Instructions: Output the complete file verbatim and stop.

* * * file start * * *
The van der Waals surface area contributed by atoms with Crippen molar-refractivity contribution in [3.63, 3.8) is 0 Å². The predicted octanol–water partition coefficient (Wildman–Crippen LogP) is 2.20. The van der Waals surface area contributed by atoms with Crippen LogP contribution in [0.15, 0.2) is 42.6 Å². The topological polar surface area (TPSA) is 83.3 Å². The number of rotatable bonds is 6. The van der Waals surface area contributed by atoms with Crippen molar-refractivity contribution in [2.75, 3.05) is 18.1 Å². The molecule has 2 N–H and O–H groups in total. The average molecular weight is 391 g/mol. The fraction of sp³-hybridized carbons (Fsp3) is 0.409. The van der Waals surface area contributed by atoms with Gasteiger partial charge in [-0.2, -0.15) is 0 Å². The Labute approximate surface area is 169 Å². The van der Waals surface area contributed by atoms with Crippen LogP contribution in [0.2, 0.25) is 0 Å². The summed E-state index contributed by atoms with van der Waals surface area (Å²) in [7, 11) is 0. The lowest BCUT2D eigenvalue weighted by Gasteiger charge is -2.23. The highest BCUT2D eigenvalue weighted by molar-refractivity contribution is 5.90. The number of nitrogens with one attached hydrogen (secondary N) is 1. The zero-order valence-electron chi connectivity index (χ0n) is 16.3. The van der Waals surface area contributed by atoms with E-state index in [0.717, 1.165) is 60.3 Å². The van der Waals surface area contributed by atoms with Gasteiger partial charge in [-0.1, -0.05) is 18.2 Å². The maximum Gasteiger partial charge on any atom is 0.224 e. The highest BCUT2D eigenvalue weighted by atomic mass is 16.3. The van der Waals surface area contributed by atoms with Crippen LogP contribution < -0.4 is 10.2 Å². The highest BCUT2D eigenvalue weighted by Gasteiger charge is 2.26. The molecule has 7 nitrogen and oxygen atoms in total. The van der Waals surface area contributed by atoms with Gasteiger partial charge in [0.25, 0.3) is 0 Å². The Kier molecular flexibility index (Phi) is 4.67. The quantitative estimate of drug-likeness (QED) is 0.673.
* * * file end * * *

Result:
The van der Waals surface area contributed by atoms with Crippen molar-refractivity contribution in [3.63, 3.8) is 0 Å². The predicted octanol–water partition coefficient (Wildman–Crippen LogP) is 2.20. The van der Waals surface area contributed by atoms with Crippen LogP contribution in [0.15, 0.2) is 42.6 Å². The topological polar surface area (TPSA) is 83.3 Å². The number of rotatable bonds is 6. The van der Waals surface area contributed by atoms with Crippen molar-refractivity contribution in [2.75, 3.05) is 18.1 Å². The molecule has 2 N–H and O–H groups in total. The average molecular weight is 391 g/mol. The fraction of sp³-hybridized carbons (Fsp3) is 0.409. The van der Waals surface area contributed by atoms with Gasteiger partial charge in [-0.2, -0.15) is 0 Å². The Labute approximate surface area is 169 Å². The van der Waals surface area contributed by atoms with Crippen LogP contribution in [0.2, 0.25) is 0 Å². The summed E-state index contributed by atoms with van der Waals surface area (Å²) in [7, 11) is 0. The lowest BCUT2D eigenvalue weighted by Gasteiger charge is -2.23. The highest BCUT2D eigenvalue weighted by molar-refractivity contribution is 5.90. The number of nitrogens with one attached hydrogen (secondary N) is 1. The zero-order valence-electron chi connectivity index (χ0n) is 16.3. The van der Waals surface area contributed by atoms with E-state index in [0.717, 1.165) is 60.3 Å². The van der Waals surface area contributed by atoms with Gasteiger partial charge in [-0.1, -0.05) is 18.2 Å². The maximum Gasteiger partial charge on any atom is 0.224 e. The highest BCUT2D eigenvalue weighted by atomic mass is 16.3. The van der Waals surface area contributed by atoms with Crippen LogP contribution < -0.4 is 10.2 Å². The highest BCUT2D eigenvalue weighted by Gasteiger charge is 2.26. The molecule has 7 nitrogen and oxygen atoms in total. The van der Waals surface area contributed by atoms with Gasteiger partial charge in [0.25, 0.3) is 0 Å². The Kier molecular flexibility index (Phi) is 4.67. The quantitative estimate of drug-likeness (QED) is 0.673.